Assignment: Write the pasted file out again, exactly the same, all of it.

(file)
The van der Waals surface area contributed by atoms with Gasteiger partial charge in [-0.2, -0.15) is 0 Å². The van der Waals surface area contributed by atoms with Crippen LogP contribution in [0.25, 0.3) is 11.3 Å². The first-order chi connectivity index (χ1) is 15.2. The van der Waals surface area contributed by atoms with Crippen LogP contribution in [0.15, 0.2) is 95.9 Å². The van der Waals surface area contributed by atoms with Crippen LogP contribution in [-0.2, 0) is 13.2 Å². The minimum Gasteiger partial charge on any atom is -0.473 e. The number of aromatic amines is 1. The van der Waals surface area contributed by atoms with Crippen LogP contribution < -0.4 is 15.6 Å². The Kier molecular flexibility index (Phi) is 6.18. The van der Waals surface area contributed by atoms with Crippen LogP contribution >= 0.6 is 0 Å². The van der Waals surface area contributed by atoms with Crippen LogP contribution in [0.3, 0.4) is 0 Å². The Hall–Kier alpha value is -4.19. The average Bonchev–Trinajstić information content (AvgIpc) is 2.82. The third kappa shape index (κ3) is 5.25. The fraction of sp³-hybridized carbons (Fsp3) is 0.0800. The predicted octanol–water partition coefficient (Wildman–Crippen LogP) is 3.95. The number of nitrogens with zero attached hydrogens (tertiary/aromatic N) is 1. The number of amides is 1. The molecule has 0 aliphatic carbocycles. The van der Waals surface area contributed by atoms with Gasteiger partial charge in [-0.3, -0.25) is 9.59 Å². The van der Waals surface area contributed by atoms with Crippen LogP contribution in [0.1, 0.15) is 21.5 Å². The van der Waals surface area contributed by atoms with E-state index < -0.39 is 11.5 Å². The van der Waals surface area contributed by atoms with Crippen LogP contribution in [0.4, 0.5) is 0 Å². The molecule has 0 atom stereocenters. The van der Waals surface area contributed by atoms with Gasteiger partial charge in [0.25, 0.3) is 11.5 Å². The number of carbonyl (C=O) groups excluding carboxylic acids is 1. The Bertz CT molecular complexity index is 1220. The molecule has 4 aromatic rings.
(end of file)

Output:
The van der Waals surface area contributed by atoms with Gasteiger partial charge in [-0.2, -0.15) is 0 Å². The van der Waals surface area contributed by atoms with Crippen LogP contribution in [0.25, 0.3) is 11.3 Å². The first-order chi connectivity index (χ1) is 15.2. The van der Waals surface area contributed by atoms with Crippen LogP contribution in [0.15, 0.2) is 95.9 Å². The van der Waals surface area contributed by atoms with Crippen LogP contribution in [-0.2, 0) is 13.2 Å². The minimum Gasteiger partial charge on any atom is -0.473 e. The number of aromatic amines is 1. The van der Waals surface area contributed by atoms with Crippen LogP contribution < -0.4 is 15.6 Å². The Kier molecular flexibility index (Phi) is 6.18. The van der Waals surface area contributed by atoms with Crippen LogP contribution >= 0.6 is 0 Å². The van der Waals surface area contributed by atoms with Crippen LogP contribution in [0.3, 0.4) is 0 Å². The Hall–Kier alpha value is -4.19. The average Bonchev–Trinajstić information content (AvgIpc) is 2.82. The third kappa shape index (κ3) is 5.25. The fraction of sp³-hybridized carbons (Fsp3) is 0.0800. The predicted octanol–water partition coefficient (Wildman–Crippen LogP) is 3.95. The number of nitrogens with zero attached hydrogens (tertiary/aromatic N) is 1. The number of amides is 1. The molecule has 0 aliphatic carbocycles. The van der Waals surface area contributed by atoms with Gasteiger partial charge in [-0.3, -0.25) is 9.59 Å². The van der Waals surface area contributed by atoms with Crippen LogP contribution in [0.1, 0.15) is 21.5 Å². The van der Waals surface area contributed by atoms with E-state index < -0.39 is 11.5 Å². The van der Waals surface area contributed by atoms with Crippen LogP contribution in [0.4, 0.5) is 0 Å². The molecule has 0 atom stereocenters. The van der Waals surface area contributed by atoms with Gasteiger partial charge in [0.25, 0.3) is 11.5 Å². The number of carbonyl (C=O) groups excluding carboxylic acids is 1. The Bertz CT molecular complexity index is 1220. The molecule has 4 aromatic rings.